rish premier Micheal Martin has said the Queen’s legacy is a reminder of the importance to “nurture” British-Irish relations, as he praised the late monarch’s “authentic actions” towards reconciliation.
The Taoiseach was speaking from London ahead of the state funeral on Monday morning.
Mr Martin and his wife Mary, along with Irish President Michael D Higgins and his wife Sabina, will be among the 500 foreign dignitaries attending the funeral at Westminster Abbey.
The two couples attended Westminster Hall on Sunday afternoon, before signing a book of condolence at Lancaster House.
The Irish delegation was also due to attend a reception hosted by the King at Buckingham Palace on Sunday evening for visiting heads of state.
Speaking to reporters in London, Mr Martin said it was a “very significant moment in history”, adding: “Her warmth, her authentic actions, and by actions and by what she did, she made an enormous contribution.”
He said the Queen’s 2011 visit to Ireland was the culmination of “enormous work” that “cemented” reconciled Anglo-Irish relations in the modern era, and would long be remembered.
“In many ways it gives us all time to pause and reflect on the importance of the British-Irish relationship, the need to cultivate it, to nurture it, for the future generations.”
Addressing Irish people living in Britain who mourn the Queen’s death, as well as the unionist community, he said: “We sympathise with you, we offer you our deepest sympathies upon your loss.
“And there is a deep sense of loss on parts of the island of Ireland, particularly in the unionist and loyalist community, as a result of the passing of Queen Elizabeth. I recognise that.”
Speaking about the queue of people paying their respects at the Queen’s coffin, which has been lying in state at Westminster Hall, Mr Martin said it was “incredible”.
“It’s very moving, and I think it brings to mind in many respects the attachment, the connection between the British people of different generations and Queen Elizabeth.
“It’s quite an extraordinary thing to see at first hand, and we need to appreciate that in Ireland. There is a deep connection there.”
Asked about the number of foreign dignitaries attending the funeral, Mr Martin added: “It reflects an admiration for a person who, if I use the phrase ‘did the fundamentals well’, who did service well, who did duty well.
“And in many ways did it in an non-ostentatious way. And that hard work ethic resonated across the world. So it really illustrates the depth of respect that people across the world had for Queen Elizabeth.”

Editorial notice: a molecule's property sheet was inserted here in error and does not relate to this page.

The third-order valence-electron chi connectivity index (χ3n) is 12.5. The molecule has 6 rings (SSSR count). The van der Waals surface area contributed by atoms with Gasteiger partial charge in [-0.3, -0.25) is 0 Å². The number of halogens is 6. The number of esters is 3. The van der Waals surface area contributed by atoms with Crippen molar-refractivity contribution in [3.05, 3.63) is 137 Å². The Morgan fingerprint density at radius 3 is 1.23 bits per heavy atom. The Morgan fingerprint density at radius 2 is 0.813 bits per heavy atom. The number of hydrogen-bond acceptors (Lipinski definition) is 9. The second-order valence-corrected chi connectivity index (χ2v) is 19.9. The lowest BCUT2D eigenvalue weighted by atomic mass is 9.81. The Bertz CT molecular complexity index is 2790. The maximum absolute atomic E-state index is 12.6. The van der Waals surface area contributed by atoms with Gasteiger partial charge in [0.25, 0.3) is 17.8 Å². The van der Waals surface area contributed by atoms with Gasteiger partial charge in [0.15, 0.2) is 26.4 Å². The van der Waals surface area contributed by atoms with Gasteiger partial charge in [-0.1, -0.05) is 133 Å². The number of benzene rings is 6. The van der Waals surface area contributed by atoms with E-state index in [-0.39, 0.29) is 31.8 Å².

Mr Martin said he had had a “warm” meeting with British Prime Minister Liz Truss, but refrained from answering questions on the Northern Ireland Protocol.
He left 10 Downing Street just under an hour after arriving to meet Ms Truss on Sunday morning, in what was expected to be more of an informal chat than a traditional bilateral meeting.
Britain is expected to push ahead with legislation to give its ministers the power to scrap parts of the protocol, which was agreed by the UK and EU to avoid a hard border on the island of Ireland.
The EU and Ireland claim Britain’s move to unilaterally revise the post-Brexit treaty would breach international law.
Diplomatic efforts are expected to be ramped up in the coming weeks to find a resolution.
“I don’t think this is the time, if you don’t mind me saying so, to get into the detail about issues like the protocol,” Mr Martin said during an interview on BBC Radio 4, adding that he respects the UK’s period of mourning.
He continued: “I’ve had a good telephone conversation last week with the British Prime Minister, had an initial warm meeting this morning where we discussed many issues in the context of the British-Irish relationship.
“But I do think the opportunity is there for us to reset relationships and to be conscious of what we achieved in previous years, the obstacles that were overcome then.
“And that gives us the strength to know that we have the capacity to overcome current obstacles, current issues that potentially could impede the relationship, and I believe we can overcome them.”